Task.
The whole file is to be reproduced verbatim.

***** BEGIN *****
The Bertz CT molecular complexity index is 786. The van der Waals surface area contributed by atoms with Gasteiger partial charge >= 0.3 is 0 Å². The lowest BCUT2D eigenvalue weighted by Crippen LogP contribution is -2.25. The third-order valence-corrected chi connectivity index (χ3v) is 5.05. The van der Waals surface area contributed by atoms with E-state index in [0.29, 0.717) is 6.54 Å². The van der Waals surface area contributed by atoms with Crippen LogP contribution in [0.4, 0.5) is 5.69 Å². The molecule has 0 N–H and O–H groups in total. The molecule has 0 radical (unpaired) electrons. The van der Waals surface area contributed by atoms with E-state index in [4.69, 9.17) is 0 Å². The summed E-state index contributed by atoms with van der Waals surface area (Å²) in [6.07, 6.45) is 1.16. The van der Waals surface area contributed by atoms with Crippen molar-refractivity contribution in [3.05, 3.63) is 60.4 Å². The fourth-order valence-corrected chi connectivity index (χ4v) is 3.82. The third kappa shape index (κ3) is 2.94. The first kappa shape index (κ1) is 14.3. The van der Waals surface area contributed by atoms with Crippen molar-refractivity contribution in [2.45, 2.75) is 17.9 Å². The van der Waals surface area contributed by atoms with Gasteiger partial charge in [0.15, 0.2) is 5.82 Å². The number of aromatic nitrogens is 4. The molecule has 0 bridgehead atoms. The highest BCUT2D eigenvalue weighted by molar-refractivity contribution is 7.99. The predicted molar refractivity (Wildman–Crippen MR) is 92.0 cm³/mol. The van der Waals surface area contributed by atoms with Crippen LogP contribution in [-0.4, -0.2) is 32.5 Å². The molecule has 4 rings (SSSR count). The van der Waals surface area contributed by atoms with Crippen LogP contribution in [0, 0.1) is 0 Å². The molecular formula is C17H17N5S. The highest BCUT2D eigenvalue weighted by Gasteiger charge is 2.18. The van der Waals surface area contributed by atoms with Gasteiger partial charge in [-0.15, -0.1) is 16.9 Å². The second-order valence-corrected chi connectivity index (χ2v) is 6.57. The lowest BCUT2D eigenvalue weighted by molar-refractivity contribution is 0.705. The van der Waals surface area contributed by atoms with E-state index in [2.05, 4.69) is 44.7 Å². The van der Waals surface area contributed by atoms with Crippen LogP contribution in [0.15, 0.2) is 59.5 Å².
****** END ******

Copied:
The Bertz CT molecular complexity index is 786. The van der Waals surface area contributed by atoms with Gasteiger partial charge >= 0.3 is 0 Å². The lowest BCUT2D eigenvalue weighted by Crippen LogP contribution is -2.25. The third-order valence-corrected chi connectivity index (χ3v) is 5.05. The van der Waals surface area contributed by atoms with E-state index in [0.29, 0.717) is 6.54 Å². The van der Waals surface area contributed by atoms with Crippen LogP contribution in [0.4, 0.5) is 5.69 Å². The molecule has 0 N–H and O–H groups in total. The molecule has 0 radical (unpaired) electrons. The van der Waals surface area contributed by atoms with E-state index in [4.69, 9.17) is 0 Å². The summed E-state index contributed by atoms with van der Waals surface area (Å²) in [6.07, 6.45) is 1.16. The van der Waals surface area contributed by atoms with Crippen molar-refractivity contribution in [3.05, 3.63) is 60.4 Å². The fourth-order valence-corrected chi connectivity index (χ4v) is 3.82. The third kappa shape index (κ3) is 2.94. The first kappa shape index (κ1) is 14.3. The van der Waals surface area contributed by atoms with Crippen molar-refractivity contribution in [2.45, 2.75) is 17.9 Å². The van der Waals surface area contributed by atoms with Gasteiger partial charge in [0.15, 0.2) is 5.82 Å². The number of aromatic nitrogens is 4. The molecule has 0 bridgehead atoms. The highest BCUT2D eigenvalue weighted by molar-refractivity contribution is 7.99. The predicted molar refractivity (Wildman–Crippen MR) is 92.0 cm³/mol. The van der Waals surface area contributed by atoms with Crippen LogP contribution in [-0.4, -0.2) is 32.5 Å². The molecule has 4 rings (SSSR count). The van der Waals surface area contributed by atoms with Crippen LogP contribution in [0, 0.1) is 0 Å². The molecular formula is C17H17N5S. The highest BCUT2D eigenvalue weighted by Gasteiger charge is 2.18. The van der Waals surface area contributed by atoms with Gasteiger partial charge in [-0.15, -0.1) is 16.9 Å². The second-order valence-corrected chi connectivity index (χ2v) is 6.57. The lowest BCUT2D eigenvalue weighted by molar-refractivity contribution is 0.705. The van der Waals surface area contributed by atoms with E-state index in [2.05, 4.69) is 44.7 Å². The van der Waals surface area contributed by atoms with Crippen LogP contribution in [0.15, 0.2) is 59.5 Å².